We arrived in Australia on a Saturday afternoon, a little sad to say goodbye to amazing New Zealand, but nonetheless excited to start a new chapter in our adventure. We saw and did so much in NZ…our camper van rental peeps were shocked at the amount of mileage we put on the van given the amount of time we were in the country. They said they expected (for a 28 day rental) around 2000 km—we drove over 5000 km. But instead of feeling proud of how much we were able to squeeze into our month-long trek in NZ, I grew contemplative. Wasn’t the point of this trip to try and slow down? Did we just transfer all of our anxieties from daily life in SF over to our trip? Was I still living too fast, just with a prettier view?
These thoughts were in my mind as our plane approached Sydney. OK, first things first: Sydney is HUGE. And flat. And beautiful. And HUGE. I turned to Jeremy and said, “we’re not in New Zealand anymore.”
It’s funny…I would totally expect a huge culture shock when traveling from an English-speaking country to Asia, for instance. I didn’t expect any difficult transition from New Zealand to Australia. And perhaps that’s precisely why we had such a hard time adjusting the first few days. We were so focused on trying to squeeze every last experience out of NZ that we completely forgot to prepare ourselves mentally for a new country, a new routine, and a new (much smaller) van. A van that, quite honestly, looks pretty ridiculous:
We got off to a pretty rocky start in Australia. Because we changed our flight to a later time, we ended up getting in later and were charged AUD$75 by the rental van company because we showed up 10 minutes after closing time. Then we headed out of the city and both of us were WAY past the point of hangry and bonking before we finally got something in our stomachs. And when we rolled up to the holiday park, the place was bigger than most of the cities in New Zealand and cost AUD$45 per night. That’s right…we’re not in New Zealand anymore. And on top of all that…the van. Jeremy wasn’t sure we were going to make it the full two weeks in that tiny van. We were too tall to sit up straight in it and it had flesh-colored vinyl curtains. I repeat: FLESH COLORED VINYL CURTAINS. He even suggested trading the van in for a bigger one after our first night in the car.
Before you all get too concerned, I’m happy to report that we worked all of these issues out. I think we were both on edge the first few days driving up the coast of New South Wales (NSW), and we didn’t really like the areas directly north of Sydney (too scene-y for our tastes). But once we got about 3 hours out of Sydney, we started to find our new groove and settle in to this new, bigger, hotter, and still-beautiful-but-in-a-different-way-than-New-Zealand country.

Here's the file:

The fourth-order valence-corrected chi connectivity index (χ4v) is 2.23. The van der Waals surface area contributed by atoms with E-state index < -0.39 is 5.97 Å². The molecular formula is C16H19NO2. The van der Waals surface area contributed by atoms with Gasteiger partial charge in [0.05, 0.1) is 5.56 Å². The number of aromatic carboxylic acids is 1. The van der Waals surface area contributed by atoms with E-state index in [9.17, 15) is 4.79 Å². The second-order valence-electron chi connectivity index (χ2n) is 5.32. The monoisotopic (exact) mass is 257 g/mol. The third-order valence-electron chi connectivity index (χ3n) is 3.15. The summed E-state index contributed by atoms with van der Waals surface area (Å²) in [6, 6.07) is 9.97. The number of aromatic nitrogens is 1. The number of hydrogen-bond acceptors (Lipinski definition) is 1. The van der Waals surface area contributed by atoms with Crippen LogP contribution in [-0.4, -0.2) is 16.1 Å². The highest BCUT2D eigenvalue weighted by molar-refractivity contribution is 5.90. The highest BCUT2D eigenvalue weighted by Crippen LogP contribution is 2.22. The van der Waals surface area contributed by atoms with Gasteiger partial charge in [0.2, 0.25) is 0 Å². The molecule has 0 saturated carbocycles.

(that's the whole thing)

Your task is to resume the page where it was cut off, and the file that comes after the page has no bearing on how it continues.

I think the biggest adjustment we had to make was to get used to the fact that in Australia, the natural beauty is much more focused towards the beach. Once we accepted this fact, we were able to open our hearts to this land they call Oz. And now I’m going to lift a line directly from one of our guidebooks because it so perfectly and accurately describes the experience of driving the coast of NSW that I wouldn’t be able to find better words myself:
“The north coast of NSW stretches almost 900 km from Sydney to Tweed Heads, a seemingly endless string of beautiful beaches, bays and headlands, crystal clear waters and national parks. There are so many stunning natural features that, after a while, they all seem to merge into one golden memory of sun-drenched sands and crystal-clear waters with the constant soundtrack of rolling surf.”
Indeed, I can’t remember anything from the two weeks we traveled the coast of NSW. That is, I remember that we saw this lighthouse and that incredible sunset, and we walked on those rocks and swam in that cove, but I can’t remember where we were when we did those things. Compare this to New Zealand, where I could remember the name of every podunk little town we passed through, even if it was some crazy Maori name. I kept having to ask Jeremy, “where did we do that again?”
Still, a few things do stand out, and I think it’s best to say it in pictures:
to be continued…